The Verve

1 portrait of Richard Ashcroft

The Verve, by Chris Floyd, 1998 - NPG x87817 - © Chris Floyd

© Chris Floyd

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The Verve

by Chris Floyd
C-type colour print, 1998
18 7/8 in. x 15 in. (480 mm x 380 mm)
Purchased, 1999
Photographs Collection
NPG x87817

Sittersback to top

  • Richard Ashcroft (1971-), Musician; singer and guitarist for The Verve. Sitter in 1 portrait.
  • Simon Jones (1972-), Musician; bass guitarist for The Verve. Sitter in 1 portrait.
  • Nick McCabe (1971-), Musician; guitarist for The Verve. Sitter in 1 portrait.
  • Peter Salisbury (1971-), Musician; drummer for The Verve. Sitter in 1 portrait.
  • Simon Tong (1972-), Musician, guitarist and keyboard player for 'The Verve'. Sitter in 1 portrait.

Artistback to top

  • Chris Floyd (1968-), Photographer. Artist of 14 portraits.

This portraitback to top

Led by Wigan-born Richard Ashcroft, The Verve moved out of underground credibility and into mainstream success with the best-selling Urban Hymns album (1997) and the Stones-sampling Bittersweet Symphony (1997). Verve had a Number One single with The Drugs Don't Work in September 1997. The group disbanded when singer songwriter Ashcroft launched his solo career with Alone with Everybody (2000). Chris Floyd's portrait was made in Richmond Park, overlooking London during a break from recording Urban Hymns at a studio in Chiswick.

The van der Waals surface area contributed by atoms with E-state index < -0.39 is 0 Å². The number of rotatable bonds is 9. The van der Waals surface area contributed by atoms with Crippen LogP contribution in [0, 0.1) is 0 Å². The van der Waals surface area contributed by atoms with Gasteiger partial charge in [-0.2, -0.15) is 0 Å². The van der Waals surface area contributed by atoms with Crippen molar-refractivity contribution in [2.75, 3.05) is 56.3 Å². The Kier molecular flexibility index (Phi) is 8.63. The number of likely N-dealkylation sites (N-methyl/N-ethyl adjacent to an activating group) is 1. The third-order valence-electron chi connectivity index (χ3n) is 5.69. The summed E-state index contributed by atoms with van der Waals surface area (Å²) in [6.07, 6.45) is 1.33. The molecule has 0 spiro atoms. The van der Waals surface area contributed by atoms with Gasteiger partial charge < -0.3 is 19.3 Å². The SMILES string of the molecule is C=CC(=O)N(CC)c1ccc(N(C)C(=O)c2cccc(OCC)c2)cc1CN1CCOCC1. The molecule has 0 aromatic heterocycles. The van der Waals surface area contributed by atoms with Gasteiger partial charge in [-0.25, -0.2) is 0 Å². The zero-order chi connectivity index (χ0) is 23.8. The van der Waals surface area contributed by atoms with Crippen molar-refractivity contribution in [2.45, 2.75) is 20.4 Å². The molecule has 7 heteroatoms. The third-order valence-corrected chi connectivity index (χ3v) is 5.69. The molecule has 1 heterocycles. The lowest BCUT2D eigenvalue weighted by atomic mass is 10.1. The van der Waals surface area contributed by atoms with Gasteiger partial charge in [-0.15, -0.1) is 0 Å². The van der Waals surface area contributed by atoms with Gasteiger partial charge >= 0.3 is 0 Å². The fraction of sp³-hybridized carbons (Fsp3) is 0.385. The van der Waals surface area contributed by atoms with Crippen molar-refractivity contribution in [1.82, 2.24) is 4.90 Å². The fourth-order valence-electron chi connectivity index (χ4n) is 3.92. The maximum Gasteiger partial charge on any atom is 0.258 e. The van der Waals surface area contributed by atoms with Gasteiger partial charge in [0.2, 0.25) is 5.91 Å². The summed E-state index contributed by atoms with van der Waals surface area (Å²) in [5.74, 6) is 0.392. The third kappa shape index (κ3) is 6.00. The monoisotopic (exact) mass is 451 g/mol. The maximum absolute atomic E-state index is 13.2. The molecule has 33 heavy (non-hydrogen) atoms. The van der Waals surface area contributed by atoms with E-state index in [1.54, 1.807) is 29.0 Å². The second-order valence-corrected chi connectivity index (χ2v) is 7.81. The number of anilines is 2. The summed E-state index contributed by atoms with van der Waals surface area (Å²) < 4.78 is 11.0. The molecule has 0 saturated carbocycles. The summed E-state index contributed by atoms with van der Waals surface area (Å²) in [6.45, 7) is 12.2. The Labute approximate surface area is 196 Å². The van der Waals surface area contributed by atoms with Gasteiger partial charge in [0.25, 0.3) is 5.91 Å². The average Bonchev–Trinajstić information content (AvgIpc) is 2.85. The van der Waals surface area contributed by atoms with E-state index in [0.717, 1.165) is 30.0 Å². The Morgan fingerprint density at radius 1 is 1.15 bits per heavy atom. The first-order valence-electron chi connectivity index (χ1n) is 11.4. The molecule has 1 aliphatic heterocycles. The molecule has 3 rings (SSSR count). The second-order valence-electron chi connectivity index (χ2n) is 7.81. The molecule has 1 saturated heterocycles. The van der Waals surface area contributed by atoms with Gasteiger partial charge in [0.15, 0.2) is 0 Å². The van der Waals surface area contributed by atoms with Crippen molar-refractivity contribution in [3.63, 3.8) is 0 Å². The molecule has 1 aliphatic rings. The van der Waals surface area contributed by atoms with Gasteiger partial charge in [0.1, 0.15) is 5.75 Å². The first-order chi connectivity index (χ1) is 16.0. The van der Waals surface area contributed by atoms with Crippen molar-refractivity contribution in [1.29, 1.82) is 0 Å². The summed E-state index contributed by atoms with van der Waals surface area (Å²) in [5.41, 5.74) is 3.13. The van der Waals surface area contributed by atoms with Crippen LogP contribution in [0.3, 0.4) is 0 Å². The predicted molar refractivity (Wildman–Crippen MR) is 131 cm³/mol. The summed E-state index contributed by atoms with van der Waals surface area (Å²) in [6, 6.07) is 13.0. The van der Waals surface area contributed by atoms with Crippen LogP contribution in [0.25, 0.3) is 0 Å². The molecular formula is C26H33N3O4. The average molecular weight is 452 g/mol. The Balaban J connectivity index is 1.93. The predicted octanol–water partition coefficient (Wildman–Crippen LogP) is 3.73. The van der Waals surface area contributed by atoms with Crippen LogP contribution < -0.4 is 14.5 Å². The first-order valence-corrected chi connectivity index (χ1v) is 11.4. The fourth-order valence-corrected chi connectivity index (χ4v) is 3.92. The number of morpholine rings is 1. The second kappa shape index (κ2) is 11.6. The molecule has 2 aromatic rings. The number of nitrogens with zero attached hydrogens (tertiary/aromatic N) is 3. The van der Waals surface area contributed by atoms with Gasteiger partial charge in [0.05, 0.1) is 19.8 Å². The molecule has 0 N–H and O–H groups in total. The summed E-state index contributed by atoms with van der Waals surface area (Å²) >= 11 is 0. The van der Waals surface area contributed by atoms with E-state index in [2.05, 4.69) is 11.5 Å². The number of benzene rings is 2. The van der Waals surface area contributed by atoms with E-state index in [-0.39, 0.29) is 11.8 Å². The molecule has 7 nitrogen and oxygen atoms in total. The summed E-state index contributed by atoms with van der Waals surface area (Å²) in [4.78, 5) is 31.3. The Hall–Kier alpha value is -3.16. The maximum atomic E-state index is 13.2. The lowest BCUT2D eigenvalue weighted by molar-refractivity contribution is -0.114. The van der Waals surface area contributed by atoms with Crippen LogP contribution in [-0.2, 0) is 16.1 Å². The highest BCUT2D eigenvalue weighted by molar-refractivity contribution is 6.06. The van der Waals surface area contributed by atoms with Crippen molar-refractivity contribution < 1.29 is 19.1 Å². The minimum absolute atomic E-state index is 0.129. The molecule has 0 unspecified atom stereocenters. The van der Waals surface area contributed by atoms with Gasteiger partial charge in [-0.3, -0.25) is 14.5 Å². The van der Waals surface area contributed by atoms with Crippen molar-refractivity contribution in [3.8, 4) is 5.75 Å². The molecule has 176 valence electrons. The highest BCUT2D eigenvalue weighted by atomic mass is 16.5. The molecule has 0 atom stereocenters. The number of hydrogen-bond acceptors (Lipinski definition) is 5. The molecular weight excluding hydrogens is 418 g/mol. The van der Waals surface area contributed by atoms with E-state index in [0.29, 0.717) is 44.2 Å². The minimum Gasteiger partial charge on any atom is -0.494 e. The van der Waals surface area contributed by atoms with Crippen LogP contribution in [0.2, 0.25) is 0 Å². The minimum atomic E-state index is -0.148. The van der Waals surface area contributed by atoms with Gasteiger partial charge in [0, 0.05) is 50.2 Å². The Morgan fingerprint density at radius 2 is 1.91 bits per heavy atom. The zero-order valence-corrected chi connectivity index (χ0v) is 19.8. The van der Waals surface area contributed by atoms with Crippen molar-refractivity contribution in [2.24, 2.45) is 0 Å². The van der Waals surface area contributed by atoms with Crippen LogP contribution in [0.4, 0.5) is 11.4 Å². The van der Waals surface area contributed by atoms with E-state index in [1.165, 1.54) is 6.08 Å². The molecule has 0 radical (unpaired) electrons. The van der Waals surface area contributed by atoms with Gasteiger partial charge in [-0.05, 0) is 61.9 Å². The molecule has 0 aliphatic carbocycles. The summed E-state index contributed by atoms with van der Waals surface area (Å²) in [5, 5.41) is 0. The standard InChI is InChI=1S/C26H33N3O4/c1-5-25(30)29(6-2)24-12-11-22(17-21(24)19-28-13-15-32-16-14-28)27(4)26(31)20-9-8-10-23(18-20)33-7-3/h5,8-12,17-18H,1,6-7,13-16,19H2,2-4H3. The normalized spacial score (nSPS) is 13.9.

Linked publicationsback to top

  • Hoare, Philip; Pepper, Terence, Icons of Pop, 1999 (accompanying the exhibition at the National Portrait Gallery from 4 June -19 September 1999), p. 105

Placesback to top

Events of 1998back to top

Current affairs

The Human Rights Act is passed giving further effect in UK Law to the rights contained in the European Convention on Human Rights. The Act, which came into effect in 2000, gave individuals the opportunity to argue in a British court that their human rights had been breached. As a last resort individuals are still able to take their case to the European Court of Human Rights in Strasbourg.

Art and science

Anthony Gormley's monumental sculpture Angel of the North is erected just outside Gateshead. The sculpture is 20 metres tall and has a wingspan of 54 metres. Despite initial local and press controversy, the work is now considered a landmark of the North of England and cannot be missed from the A1 road or East Coast Mainline railway (the main routes from London to Scotland).


The British and Irish governments sign the Belfast (Good Friday) Agreement, which is subsequently endorsed by voters in the Republic of Ireland and Northern Ireland at referendums. The Agreement established a new Northern Ireland Assembly, which formed a parliament made up of representatives from different parties. The Assembly has since been suspended and attempts continue for its re-establishment.

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